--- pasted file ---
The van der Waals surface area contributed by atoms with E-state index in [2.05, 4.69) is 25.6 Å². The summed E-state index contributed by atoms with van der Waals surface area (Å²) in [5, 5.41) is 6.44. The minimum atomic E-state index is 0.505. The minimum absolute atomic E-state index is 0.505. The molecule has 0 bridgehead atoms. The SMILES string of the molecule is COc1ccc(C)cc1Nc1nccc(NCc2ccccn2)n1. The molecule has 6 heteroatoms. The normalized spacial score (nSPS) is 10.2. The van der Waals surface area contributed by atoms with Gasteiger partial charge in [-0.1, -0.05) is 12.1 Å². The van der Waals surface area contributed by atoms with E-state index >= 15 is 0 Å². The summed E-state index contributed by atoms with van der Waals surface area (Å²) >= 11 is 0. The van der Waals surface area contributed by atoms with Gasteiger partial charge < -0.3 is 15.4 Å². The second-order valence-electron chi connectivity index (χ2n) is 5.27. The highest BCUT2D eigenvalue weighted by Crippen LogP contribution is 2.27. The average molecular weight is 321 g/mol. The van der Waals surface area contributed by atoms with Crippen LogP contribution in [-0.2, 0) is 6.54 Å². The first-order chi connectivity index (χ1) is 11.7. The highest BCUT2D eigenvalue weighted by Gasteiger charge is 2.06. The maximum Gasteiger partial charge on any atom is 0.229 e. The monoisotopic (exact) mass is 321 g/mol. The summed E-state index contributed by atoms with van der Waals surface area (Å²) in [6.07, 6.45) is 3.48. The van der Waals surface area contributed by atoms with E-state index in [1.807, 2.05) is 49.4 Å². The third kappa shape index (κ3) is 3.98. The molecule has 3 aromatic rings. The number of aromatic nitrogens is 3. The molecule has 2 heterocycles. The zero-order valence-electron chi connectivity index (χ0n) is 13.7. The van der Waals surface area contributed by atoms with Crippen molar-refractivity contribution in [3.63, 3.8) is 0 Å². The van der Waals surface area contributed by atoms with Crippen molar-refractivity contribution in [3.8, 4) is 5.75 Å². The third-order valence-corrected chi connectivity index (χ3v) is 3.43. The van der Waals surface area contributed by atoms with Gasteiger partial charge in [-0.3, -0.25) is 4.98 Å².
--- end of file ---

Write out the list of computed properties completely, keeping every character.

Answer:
The van der Waals surface area contributed by atoms with E-state index in [2.05, 4.69) is 25.6 Å². The summed E-state index contributed by atoms with van der Waals surface area (Å²) in [5, 5.41) is 6.44. The minimum atomic E-state index is 0.505. The minimum absolute atomic E-state index is 0.505. The molecule has 0 bridgehead atoms. The SMILES string of the molecule is COc1ccc(C)cc1Nc1nccc(NCc2ccccn2)n1. The molecule has 6 heteroatoms. The normalized spacial score (nSPS) is 10.2. The van der Waals surface area contributed by atoms with Gasteiger partial charge in [-0.1, -0.05) is 12.1 Å². The van der Waals surface area contributed by atoms with E-state index >= 15 is 0 Å². The summed E-state index contributed by atoms with van der Waals surface area (Å²) >= 11 is 0. The van der Waals surface area contributed by atoms with Gasteiger partial charge < -0.3 is 15.4 Å². The second-order valence-electron chi connectivity index (χ2n) is 5.27. The highest BCUT2D eigenvalue weighted by Crippen LogP contribution is 2.27. The average molecular weight is 321 g/mol. The van der Waals surface area contributed by atoms with Crippen LogP contribution in [-0.2, 0) is 6.54 Å². The first-order chi connectivity index (χ1) is 11.7. The highest BCUT2D eigenvalue weighted by Gasteiger charge is 2.06. The maximum Gasteiger partial charge on any atom is 0.229 e. The monoisotopic (exact) mass is 321 g/mol. The summed E-state index contributed by atoms with van der Waals surface area (Å²) in [6.07, 6.45) is 3.48. The van der Waals surface area contributed by atoms with E-state index in [1.807, 2.05) is 49.4 Å². The third kappa shape index (κ3) is 3.98. The molecule has 3 aromatic rings. The number of aromatic nitrogens is 3. The molecule has 2 heterocycles. The zero-order valence-electron chi connectivity index (χ0n) is 13.7. The van der Waals surface area contributed by atoms with Crippen molar-refractivity contribution in [3.63, 3.8) is 0 Å². The van der Waals surface area contributed by atoms with Crippen molar-refractivity contribution in [3.8, 4) is 5.75 Å². The third-order valence-corrected chi connectivity index (χ3v) is 3.43. The van der Waals surface area contributed by atoms with Gasteiger partial charge in [-0.3, -0.25) is 4.98 Å².